The Plague

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Vintage Books, 1972 - Literary Collections - 287 pages
4 Reviews
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Chaos prevails when the bubonic plague strikes the Algerian coastal city of Oran.

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LibraryThing Review

User Review  - charlie68 - LibraryThing

I found the stories good (The Plague, The Fall and the short stories). The Myth of Sisophus tough, and the Reflections on the Gillotine interesting. Read full review

THE PLAGUE

User Review  - Kirkus

By the Frenchman who, with Sartre, shares a leading position in European literature, this is a work of considerable significance and stature, distinguished by its clarity, its composure, and above all ... Read full review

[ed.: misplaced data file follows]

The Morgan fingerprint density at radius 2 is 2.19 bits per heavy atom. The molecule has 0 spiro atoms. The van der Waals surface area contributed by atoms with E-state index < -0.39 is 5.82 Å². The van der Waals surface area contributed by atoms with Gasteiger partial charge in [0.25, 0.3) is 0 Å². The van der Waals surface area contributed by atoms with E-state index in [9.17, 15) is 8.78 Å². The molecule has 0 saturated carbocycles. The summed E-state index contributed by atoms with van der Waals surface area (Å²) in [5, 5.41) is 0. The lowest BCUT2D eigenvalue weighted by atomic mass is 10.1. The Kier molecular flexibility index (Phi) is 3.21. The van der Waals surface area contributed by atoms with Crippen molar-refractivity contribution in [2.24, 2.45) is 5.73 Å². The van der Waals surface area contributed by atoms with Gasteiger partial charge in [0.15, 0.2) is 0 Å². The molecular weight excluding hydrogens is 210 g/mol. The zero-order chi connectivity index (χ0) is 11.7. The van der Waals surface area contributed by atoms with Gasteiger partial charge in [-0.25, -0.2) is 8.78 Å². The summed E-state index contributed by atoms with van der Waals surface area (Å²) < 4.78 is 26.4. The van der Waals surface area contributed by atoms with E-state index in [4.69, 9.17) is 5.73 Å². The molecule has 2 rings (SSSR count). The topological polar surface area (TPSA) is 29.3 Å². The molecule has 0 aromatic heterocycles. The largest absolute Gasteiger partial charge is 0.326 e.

Contents

CONTENTS
3
page
63
page
157
Copyright

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About the author (1972)

Born in 1913 in Algeria, Albert Camus was a French novelist, dramatist, and essayist. He was deeply affected by the plight of the French during the Nazi occupation of World War II, who were subject to the military's arbitrary whims. He explored the existential human condition in such works as L'Etranger (The Outsider, 1942) and Le Mythe de Sisyphe (The Myth of Sisyphus, 1942), which propagated the philosophical notion of the "absurd" that was being given dramatic expression by other Theatre of the Absurd dramatists of the 1950s and 1960s. Camus also wrote a number of plays, including Caligula (1944). Much of his work was translated into English. He was awarded the Nobel Prize for Literature in 1957. Camus died in an automobile accident in 1960.

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